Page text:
- About this Journal ·
- Abstracting and Indexing ·
- Aims and Scope ·
- Article Processing Charges ·
- Author Guidelines ·
- Bibliographic Information ·
- Citations to this Journal ·
- Contact Information ·
- Editorial Board ·
- Editorial Workflow ·
- Free eTOC Alerts ·
- Publication Ethics ·
- Recently Accepted Articles ·
- Reviewers Acknowledgment ·
- Submit a Manuscript ·
- Subscription Information ·
- Table of Contents
Interdisciplinary Perspectives on Infectious Diseases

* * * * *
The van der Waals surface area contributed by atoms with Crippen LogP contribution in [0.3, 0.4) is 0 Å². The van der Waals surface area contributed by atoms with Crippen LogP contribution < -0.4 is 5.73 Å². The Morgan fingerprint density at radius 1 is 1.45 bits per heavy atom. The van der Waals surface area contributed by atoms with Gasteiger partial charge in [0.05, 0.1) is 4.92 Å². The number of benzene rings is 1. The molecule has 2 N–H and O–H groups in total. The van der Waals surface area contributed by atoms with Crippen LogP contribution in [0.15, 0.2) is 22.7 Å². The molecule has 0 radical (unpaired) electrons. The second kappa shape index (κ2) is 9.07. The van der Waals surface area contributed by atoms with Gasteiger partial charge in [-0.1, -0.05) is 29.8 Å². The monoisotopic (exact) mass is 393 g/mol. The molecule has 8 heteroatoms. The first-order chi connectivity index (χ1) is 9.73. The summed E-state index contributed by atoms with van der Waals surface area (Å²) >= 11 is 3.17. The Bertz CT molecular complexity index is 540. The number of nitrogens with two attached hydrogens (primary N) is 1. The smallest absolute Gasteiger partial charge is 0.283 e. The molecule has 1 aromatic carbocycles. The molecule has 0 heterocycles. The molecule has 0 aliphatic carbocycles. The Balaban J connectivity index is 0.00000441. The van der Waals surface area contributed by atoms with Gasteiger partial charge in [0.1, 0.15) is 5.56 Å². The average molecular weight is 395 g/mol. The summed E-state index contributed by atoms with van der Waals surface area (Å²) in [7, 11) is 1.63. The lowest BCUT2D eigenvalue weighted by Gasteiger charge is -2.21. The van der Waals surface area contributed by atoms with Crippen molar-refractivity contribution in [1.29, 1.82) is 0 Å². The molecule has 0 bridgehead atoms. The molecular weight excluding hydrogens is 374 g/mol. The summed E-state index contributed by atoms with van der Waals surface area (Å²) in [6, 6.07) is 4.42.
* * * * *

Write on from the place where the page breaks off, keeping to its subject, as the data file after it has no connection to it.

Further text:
Volume 2013 (2013), Article ID 802930, 6 pages
Knowledge of and Adherence to Hygiene Guidelines among Medical Students in Austria
1Dermatologikum Hamburg, 20354 Hamburg, Germany
2Medical University of Graz, 8036 Graz, Austria
3Institute for Hygiene, Microbiology and Environmental Medicine, Medical University of Graz, 8010 Graz, Austria
4Department of Ophthalmology, University Medical Center Hamburg-Eppendorf, 20246 Hamburg, Germany
Received 17 February 2013; Accepted 19 March 2013
Academic Editor: Mary E. Marquart
Copyright © 2013 Verena G. Herbert et al. This is an open access article distributed under the Creative Commons Attribution License, which permits unrestricted use, distribution, and reproduction in any medium, provided the original work is properly cited.